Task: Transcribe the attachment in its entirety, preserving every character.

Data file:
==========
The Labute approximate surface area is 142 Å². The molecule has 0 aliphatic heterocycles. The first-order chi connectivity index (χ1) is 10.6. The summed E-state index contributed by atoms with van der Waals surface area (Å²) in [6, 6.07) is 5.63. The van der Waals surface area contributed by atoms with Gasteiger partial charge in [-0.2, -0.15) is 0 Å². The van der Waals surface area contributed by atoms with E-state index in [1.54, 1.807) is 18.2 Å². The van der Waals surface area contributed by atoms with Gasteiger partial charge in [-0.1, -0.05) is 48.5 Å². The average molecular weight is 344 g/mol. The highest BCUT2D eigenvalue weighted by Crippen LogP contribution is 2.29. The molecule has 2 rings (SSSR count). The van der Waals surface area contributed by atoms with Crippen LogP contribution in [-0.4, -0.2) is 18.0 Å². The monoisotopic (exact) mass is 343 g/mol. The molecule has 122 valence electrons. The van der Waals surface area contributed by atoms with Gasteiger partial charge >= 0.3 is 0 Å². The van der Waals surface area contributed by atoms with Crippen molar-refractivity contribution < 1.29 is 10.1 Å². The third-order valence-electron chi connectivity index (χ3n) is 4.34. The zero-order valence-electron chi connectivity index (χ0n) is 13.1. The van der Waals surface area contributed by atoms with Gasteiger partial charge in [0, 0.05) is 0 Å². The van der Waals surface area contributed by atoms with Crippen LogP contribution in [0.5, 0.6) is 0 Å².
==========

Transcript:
The Labute approximate surface area is 142 Å². The molecule has 0 aliphatic heterocycles. The first-order chi connectivity index (χ1) is 10.6. The summed E-state index contributed by atoms with van der Waals surface area (Å²) in [6, 6.07) is 5.63. The van der Waals surface area contributed by atoms with Gasteiger partial charge in [-0.2, -0.15) is 0 Å². The van der Waals surface area contributed by atoms with E-state index in [1.54, 1.807) is 18.2 Å². The van der Waals surface area contributed by atoms with Gasteiger partial charge in [-0.1, -0.05) is 48.5 Å². The average molecular weight is 344 g/mol. The highest BCUT2D eigenvalue weighted by Crippen LogP contribution is 2.29. The molecule has 2 rings (SSSR count). The van der Waals surface area contributed by atoms with Crippen LogP contribution in [-0.4, -0.2) is 18.0 Å². The monoisotopic (exact) mass is 343 g/mol. The molecule has 122 valence electrons. The van der Waals surface area contributed by atoms with Gasteiger partial charge >= 0.3 is 0 Å². The van der Waals surface area contributed by atoms with Crippen molar-refractivity contribution < 1.29 is 10.1 Å². The third-order valence-electron chi connectivity index (χ3n) is 4.34. The zero-order valence-electron chi connectivity index (χ0n) is 13.1. The van der Waals surface area contributed by atoms with Gasteiger partial charge in [0, 0.05) is 0 Å². The van der Waals surface area contributed by atoms with Crippen LogP contribution in [0.5, 0.6) is 0 Å².